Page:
John Swofford's comments Wednesday at Operation Basketball made it sound like he was plenty content to stay at 14 for the time being, but I would bet one of my three kids that the ACC will be at 16 someday soon, likely after the SEC gets done figuring out who it wants to invite to its exclusive, swanky party and the B1G Whatever and PAC Whatever make their reactionary moves. Eventually there will come a time when there are four 16-team leagues suckling from the BCS Bowl money teets and everyone else is relegated to mid-major status. When that time comes, the ACC will have some interesting options on whom to add and the freedom to be a bit picky. (ed. - as you may remember, I'm on record as thinking it's unlikely that the 4x16 model is the future....but I do wholeheartedly agree with James that the ACC didn't expand to 14 just so it could sit at 14.)

Now, had the SEC come a-knockin and asked State to join (with the idea of gaining a foothold in the growing NC TV market), I think our leadership would've been foolish to turn down that kind of an opportunity. Sure, our football program would be a tomato can for likely the next decade or so, but the SEC schools will be swimming in even more cash than they are right now once the league renegotiates its contract. That kind of cash would help buoy an athletic department at State that's cash-hungry at the moment, searching for ways to keep up with the Joneses while not eliminating existing non-revenue programs in the process.

From a basketball standpoint, State would enter the league on day one as one of the more accomplished programs in the SEC with a (theoretically) easier path to its first conference title in over two decades. Not to mention it would get to face Kentucky regularly--a nice fringe benefit. And monetarily speaking, the added cash going forward would ensure State's basketball program wouldn't lack for the resources needed to compete.

But all that said, remaining in the ACC--a league former State basketball coach Everette Case helped found--isn't a bad spot to find yourself in moving forward.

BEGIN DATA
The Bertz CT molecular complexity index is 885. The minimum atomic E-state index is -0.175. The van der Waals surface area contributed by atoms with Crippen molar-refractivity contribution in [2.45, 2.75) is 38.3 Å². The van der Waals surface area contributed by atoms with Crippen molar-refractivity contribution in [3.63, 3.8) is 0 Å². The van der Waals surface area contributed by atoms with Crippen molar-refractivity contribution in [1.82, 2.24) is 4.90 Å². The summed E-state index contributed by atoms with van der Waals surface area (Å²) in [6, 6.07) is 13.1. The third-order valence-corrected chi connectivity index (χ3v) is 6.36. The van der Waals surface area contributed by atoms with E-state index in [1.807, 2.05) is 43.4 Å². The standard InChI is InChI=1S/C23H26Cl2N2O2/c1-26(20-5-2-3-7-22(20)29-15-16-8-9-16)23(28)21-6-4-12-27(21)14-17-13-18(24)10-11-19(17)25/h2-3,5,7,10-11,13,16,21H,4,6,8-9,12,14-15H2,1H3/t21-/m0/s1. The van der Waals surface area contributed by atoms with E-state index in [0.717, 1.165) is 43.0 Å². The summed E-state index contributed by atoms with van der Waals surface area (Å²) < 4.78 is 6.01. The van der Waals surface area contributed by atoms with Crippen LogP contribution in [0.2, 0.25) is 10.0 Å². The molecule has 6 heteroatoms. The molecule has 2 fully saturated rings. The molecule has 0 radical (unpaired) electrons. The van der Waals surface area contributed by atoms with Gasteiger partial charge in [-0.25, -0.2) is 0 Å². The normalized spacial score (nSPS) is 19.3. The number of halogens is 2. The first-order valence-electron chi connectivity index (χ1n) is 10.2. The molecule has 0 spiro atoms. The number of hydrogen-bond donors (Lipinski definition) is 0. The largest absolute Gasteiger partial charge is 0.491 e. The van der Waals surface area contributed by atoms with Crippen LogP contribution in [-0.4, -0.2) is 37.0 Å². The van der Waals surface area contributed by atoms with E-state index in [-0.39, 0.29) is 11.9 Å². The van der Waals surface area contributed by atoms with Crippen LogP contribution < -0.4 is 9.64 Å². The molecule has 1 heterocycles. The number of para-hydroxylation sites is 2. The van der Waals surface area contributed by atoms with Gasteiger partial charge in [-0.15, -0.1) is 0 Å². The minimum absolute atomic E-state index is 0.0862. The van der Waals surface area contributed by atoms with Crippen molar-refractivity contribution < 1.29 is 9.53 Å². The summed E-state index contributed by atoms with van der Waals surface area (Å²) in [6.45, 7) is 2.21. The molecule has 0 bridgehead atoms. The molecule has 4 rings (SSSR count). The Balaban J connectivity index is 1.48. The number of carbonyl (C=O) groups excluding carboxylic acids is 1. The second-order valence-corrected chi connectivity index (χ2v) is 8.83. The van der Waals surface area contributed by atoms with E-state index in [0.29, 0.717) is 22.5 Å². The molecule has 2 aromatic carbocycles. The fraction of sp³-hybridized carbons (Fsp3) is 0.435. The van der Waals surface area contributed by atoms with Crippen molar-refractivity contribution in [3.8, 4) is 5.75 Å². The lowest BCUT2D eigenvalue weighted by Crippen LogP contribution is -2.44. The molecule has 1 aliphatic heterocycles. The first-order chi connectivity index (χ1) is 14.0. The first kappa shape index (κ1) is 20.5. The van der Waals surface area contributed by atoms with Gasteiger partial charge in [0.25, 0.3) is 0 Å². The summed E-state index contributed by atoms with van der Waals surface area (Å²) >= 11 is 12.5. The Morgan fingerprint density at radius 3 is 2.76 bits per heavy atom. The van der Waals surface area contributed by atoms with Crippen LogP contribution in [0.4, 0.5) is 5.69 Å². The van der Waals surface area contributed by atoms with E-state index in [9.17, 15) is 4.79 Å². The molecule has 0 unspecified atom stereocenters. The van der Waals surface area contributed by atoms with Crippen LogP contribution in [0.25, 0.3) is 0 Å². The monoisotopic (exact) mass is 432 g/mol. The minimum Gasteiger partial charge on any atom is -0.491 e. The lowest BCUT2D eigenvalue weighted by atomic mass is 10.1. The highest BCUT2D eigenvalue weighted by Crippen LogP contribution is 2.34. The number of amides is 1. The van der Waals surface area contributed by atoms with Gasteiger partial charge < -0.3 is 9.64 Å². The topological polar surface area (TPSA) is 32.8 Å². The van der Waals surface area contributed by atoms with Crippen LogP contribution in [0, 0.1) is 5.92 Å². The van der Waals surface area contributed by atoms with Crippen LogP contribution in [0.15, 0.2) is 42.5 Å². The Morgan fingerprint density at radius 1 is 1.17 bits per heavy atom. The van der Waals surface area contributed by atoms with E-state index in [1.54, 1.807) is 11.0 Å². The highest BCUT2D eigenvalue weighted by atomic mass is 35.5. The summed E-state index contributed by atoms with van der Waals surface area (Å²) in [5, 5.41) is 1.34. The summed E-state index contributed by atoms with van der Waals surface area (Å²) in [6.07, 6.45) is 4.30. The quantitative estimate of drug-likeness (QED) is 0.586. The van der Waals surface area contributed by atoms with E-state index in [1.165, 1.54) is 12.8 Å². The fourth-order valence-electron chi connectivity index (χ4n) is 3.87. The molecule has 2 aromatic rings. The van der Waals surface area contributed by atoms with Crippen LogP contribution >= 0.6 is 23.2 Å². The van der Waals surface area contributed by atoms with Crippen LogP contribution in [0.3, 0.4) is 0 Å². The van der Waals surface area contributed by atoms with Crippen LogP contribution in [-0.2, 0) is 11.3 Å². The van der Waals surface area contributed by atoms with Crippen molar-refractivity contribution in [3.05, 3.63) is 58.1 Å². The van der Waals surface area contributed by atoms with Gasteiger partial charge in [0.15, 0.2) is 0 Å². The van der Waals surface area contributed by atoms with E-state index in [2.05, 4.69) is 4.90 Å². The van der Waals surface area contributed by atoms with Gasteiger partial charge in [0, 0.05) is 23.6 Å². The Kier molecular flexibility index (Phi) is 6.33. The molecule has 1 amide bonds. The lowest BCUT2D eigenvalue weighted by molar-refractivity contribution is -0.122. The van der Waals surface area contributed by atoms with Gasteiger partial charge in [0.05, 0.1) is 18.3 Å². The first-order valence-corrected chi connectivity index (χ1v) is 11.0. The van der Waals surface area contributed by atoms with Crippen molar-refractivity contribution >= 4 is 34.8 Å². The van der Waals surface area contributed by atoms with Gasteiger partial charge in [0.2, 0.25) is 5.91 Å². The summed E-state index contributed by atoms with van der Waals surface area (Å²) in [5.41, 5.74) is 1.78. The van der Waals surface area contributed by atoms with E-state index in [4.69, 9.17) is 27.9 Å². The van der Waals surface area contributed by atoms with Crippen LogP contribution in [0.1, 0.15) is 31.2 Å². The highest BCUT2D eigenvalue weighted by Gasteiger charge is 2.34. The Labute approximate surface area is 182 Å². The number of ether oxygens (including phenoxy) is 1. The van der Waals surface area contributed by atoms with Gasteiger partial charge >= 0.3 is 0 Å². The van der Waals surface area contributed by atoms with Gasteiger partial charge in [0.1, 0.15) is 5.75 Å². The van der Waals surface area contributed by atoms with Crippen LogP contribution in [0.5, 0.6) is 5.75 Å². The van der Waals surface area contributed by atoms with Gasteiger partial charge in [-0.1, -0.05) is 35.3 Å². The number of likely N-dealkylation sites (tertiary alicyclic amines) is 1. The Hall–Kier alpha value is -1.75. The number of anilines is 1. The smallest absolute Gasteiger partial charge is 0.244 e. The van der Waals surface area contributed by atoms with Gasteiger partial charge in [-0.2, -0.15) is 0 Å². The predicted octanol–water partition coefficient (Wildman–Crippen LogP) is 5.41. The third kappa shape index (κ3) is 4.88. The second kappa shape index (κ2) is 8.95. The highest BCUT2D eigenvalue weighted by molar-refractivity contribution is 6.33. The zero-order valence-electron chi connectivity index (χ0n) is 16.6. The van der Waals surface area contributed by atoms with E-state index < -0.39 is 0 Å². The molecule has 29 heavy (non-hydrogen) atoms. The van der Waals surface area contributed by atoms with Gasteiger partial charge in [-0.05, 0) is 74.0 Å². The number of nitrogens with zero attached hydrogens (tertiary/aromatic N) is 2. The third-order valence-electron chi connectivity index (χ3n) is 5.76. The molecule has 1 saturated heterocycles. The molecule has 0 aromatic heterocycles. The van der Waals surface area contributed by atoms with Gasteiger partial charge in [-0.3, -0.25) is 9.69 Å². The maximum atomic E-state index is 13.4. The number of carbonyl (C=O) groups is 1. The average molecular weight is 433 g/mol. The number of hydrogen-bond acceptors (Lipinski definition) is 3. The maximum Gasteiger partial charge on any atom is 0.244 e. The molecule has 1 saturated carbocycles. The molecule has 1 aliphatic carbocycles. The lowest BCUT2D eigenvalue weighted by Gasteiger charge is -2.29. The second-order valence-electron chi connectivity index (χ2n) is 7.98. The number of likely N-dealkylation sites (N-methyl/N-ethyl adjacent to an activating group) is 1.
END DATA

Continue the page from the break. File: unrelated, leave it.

4. Didja miss us? Come game day, it'll be five days shy of four full years since the last matchup between our two teams. Thoughts on the idea of spending so long between games against an opponent that, once upon a time, appeared on the schedule every year? Any ideas on how to fix that (if indeed it bothers you)?

I do hate how the football schedule presents huge gaps between meetings of teams in the other division. We've played Duke a grand total of two times since 2003, and aren't slated to see them again for another couple of years. For two rival schools located in adjacent counties, that's just not right.

The same thing with Virginia...two meetings in seven years' time just doesn't cut it to me. But what can you do? While the league grows, the conference schedule has not, nor seemingly cannot, grow accordingly. So it could mean even GREATER expanses of time pass between school meetings than what we face presently.

The only remedy I can think that might offset some of huge gaps between meetings would be do away with the "home-and-home" back-to-back style of schedule and stage the home and away meetings between cross-divisional foes in alternate years. In other words, you'd skip a year between the home meeting and the away trip. That ensures (in our current 12-team league format) fans and the players get a chance to face a school twice over a four-year span and the meetings will be far less sporadic.

Operating in our new 14-team world of two seven-team divisions, however, you're looking at playing six divisional games and only two cross-divisional games. And for a school like State that has a permanent rival in the other division (UNC), that leaves only ONE rotating game from the Coastal Division every year, assuming the ACC sticks with an eight-game conference schedule. I think the impact of expansion makes it even more critical that some space be added between the home and away meetings to prevent some hypothetical, insane scheduling gaps that would make our current situation look trivial by comparison.